How often do you feel forced to censor yourself; your thoughts; your feelings; your expression?
I work in an office and am generally required to do this a lot; they call it diplomacy skills. I call it a slow erosion and degradation of my soul and core being.
The stronger my distaste for this fallacious behaviour grows, the more I seem to embrace my authentic responses regardless of what the consequences may be.
Today, I received some feedback from a client. It was conveyed with a remarkable degree of drama and ignorance, almost verging on plain rude, but because the person in question is a C-level executive, there is an expectation that the response would be tailored appropriately. Despite my burning desire to just let my response flow unadulterated, I proudly maintained my composure and gave a fair and polite explanation. An hour or so later, I got a reply.
The response was unexpected, not in itself, but the tone; I could not make up my mind about whether he was being mildly humorous or just plain pitiful. I decided to take it in a positive light and, in the politest possible way, laced my response with both humorous, honest and sarcastic subtleties in the hope that he would take it the way it was intended. I then paused for a minute or two before committing myself to putting it out there.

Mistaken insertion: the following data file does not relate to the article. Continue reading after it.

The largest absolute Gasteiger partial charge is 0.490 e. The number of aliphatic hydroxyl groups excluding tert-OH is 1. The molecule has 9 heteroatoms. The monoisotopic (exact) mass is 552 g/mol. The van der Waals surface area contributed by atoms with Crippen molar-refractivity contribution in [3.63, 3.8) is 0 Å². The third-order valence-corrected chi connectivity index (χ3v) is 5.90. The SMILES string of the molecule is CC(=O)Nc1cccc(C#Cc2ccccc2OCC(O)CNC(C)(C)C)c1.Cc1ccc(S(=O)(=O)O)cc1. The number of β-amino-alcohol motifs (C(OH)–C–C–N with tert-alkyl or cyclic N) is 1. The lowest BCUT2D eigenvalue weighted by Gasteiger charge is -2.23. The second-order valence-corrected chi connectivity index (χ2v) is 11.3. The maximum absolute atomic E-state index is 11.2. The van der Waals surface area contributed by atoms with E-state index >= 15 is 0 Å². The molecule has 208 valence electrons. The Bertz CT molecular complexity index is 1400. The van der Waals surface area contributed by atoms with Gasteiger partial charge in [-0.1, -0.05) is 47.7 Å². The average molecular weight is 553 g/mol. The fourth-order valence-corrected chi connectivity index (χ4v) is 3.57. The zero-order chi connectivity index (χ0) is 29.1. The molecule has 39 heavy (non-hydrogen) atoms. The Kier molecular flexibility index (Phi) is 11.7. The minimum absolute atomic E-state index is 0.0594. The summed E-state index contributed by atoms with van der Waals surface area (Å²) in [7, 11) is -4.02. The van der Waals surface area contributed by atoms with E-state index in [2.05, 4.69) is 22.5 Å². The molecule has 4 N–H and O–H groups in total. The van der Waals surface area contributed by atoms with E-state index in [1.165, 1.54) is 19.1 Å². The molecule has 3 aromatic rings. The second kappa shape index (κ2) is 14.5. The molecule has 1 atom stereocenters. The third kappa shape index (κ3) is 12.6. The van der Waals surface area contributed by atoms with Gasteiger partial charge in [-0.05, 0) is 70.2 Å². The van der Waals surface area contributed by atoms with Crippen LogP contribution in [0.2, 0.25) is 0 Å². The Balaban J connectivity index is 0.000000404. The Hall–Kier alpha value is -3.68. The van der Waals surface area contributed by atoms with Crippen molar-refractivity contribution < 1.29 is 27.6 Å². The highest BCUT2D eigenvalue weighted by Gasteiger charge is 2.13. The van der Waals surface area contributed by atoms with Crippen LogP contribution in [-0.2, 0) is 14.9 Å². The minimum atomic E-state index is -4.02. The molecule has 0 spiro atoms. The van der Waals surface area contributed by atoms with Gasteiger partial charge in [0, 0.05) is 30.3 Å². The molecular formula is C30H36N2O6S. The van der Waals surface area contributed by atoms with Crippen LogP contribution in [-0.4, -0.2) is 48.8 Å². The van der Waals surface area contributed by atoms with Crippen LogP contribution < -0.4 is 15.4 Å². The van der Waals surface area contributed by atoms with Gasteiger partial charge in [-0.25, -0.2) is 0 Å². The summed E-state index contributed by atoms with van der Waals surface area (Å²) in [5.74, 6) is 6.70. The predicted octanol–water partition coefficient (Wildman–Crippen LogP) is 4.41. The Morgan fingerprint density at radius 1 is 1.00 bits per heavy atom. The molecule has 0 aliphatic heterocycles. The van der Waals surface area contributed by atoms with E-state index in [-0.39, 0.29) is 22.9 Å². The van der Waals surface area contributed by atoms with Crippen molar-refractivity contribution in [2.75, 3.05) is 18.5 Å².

Knowing that I could not now take it back, I relaxed into the sensations of both satisfaction and mild anxiety about how it would be taken.
I am a decent, good-natured, laid back, realistic guy. Why should I feel as though my honest response would be taken the wrong way? Well, because I am also playfully sarcastic and rely upon facial expressions and tone of voice to fully convey the irony of the words I choose to use – in e-mail, the only thing one has, is words. That is why. That, and the fact that I hate people.
Joking aside, if you cannot embrace the authentic you – if, particularly at work, you have to consistently self-censor, curb your enthusiasm, stifle your laughter, bite your tongue – then you will slowly lose touch with what it is to be you. Life will be empty and frustrating, each day a battle to endure; your free time will be left equally empty as you are drained by the sheer demand of keeping yourself in a box.
Embrace the ‘authentic you’ and you will find your place; don’t fight to fit in where you don’t belong.